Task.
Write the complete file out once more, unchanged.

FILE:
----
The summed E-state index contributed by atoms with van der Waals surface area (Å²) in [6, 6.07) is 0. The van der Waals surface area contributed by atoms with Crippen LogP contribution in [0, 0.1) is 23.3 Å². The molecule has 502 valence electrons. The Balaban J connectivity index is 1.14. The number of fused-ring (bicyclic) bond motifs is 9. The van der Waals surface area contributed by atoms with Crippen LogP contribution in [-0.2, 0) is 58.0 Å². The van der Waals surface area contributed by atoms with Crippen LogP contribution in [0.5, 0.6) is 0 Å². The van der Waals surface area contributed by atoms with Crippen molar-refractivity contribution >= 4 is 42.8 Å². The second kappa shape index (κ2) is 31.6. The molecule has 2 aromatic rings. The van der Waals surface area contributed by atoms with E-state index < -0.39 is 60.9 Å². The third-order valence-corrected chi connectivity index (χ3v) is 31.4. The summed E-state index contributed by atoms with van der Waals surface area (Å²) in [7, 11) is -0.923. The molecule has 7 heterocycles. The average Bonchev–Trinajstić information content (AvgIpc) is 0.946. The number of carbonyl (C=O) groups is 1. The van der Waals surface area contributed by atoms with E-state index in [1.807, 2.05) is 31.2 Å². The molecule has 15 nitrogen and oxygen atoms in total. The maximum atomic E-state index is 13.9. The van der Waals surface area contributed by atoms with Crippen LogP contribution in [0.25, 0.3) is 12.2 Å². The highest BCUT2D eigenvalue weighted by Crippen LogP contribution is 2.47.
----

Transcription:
The summed E-state index contributed by atoms with van der Waals surface area (Å²) in [6, 6.07) is 0. The van der Waals surface area contributed by atoms with Crippen LogP contribution in [0, 0.1) is 23.3 Å². The molecule has 502 valence electrons. The Balaban J connectivity index is 1.14. The number of fused-ring (bicyclic) bond motifs is 9. The van der Waals surface area contributed by atoms with Crippen LogP contribution in [-0.2, 0) is 58.0 Å². The van der Waals surface area contributed by atoms with Crippen LogP contribution in [0.5, 0.6) is 0 Å². The van der Waals surface area contributed by atoms with Crippen molar-refractivity contribution >= 4 is 42.8 Å². The second kappa shape index (κ2) is 31.6. The molecule has 2 aromatic rings. The van der Waals surface area contributed by atoms with E-state index < -0.39 is 60.9 Å². The third-order valence-corrected chi connectivity index (χ3v) is 31.4. The summed E-state index contributed by atoms with van der Waals surface area (Å²) in [7, 11) is -0.923. The molecule has 7 heterocycles. The average Bonchev–Trinajstić information content (AvgIpc) is 0.946. The number of carbonyl (C=O) groups is 1. The van der Waals surface area contributed by atoms with E-state index in [1.807, 2.05) is 31.2 Å². The molecule has 15 nitrogen and oxygen atoms in total. The maximum atomic E-state index is 13.9. The van der Waals surface area contributed by atoms with Crippen LogP contribution in [0.25, 0.3) is 12.2 Å². The highest BCUT2D eigenvalue weighted by Crippen LogP contribution is 2.47.